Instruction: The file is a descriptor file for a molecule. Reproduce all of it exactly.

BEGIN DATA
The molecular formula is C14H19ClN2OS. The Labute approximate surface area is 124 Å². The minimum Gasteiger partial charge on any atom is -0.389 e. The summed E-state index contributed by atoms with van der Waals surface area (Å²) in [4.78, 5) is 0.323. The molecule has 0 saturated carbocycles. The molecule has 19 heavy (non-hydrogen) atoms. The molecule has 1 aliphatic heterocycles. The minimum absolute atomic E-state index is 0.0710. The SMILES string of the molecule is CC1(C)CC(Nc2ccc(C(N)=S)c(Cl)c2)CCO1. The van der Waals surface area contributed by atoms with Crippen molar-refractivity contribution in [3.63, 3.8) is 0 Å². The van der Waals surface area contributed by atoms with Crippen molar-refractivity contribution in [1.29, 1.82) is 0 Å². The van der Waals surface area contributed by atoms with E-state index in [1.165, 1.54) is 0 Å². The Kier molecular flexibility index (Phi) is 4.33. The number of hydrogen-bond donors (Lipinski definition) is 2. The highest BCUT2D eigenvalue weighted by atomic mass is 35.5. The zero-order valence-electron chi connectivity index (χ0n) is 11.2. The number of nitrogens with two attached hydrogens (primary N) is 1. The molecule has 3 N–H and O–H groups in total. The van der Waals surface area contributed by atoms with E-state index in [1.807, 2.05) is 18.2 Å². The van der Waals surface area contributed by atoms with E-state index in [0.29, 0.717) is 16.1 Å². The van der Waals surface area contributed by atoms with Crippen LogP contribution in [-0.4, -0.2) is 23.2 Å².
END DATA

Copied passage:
The molecular formula is C14H19ClN2OS. The Labute approximate surface area is 124 Å². The minimum Gasteiger partial charge on any atom is -0.389 e. The summed E-state index contributed by atoms with van der Waals surface area (Å²) in [4.78, 5) is 0.323. The molecule has 0 saturated carbocycles. The molecule has 19 heavy (non-hydrogen) atoms. The molecule has 1 aliphatic heterocycles. The minimum absolute atomic E-state index is 0.0710. The SMILES string of the molecule is CC1(C)CC(Nc2ccc(C(N)=S)c(Cl)c2)CCO1. The van der Waals surface area contributed by atoms with Crippen molar-refractivity contribution in [3.63, 3.8) is 0 Å². The van der Waals surface area contributed by atoms with Crippen molar-refractivity contribution in [1.29, 1.82) is 0 Å². The van der Waals surface area contributed by atoms with E-state index in [1.165, 1.54) is 0 Å². The Kier molecular flexibility index (Phi) is 4.33. The number of hydrogen-bond donors (Lipinski definition) is 2. The highest BCUT2D eigenvalue weighted by atomic mass is 35.5. The zero-order valence-electron chi connectivity index (χ0n) is 11.2. The number of nitrogens with two attached hydrogens (primary N) is 1. The molecule has 3 N–H and O–H groups in total. The van der Waals surface area contributed by atoms with E-state index in [1.807, 2.05) is 18.2 Å². The van der Waals surface area contributed by atoms with E-state index in [0.29, 0.717) is 16.1 Å². The van der Waals surface area contributed by atoms with Crippen LogP contribution in [-0.4, -0.2) is 23.2 Å².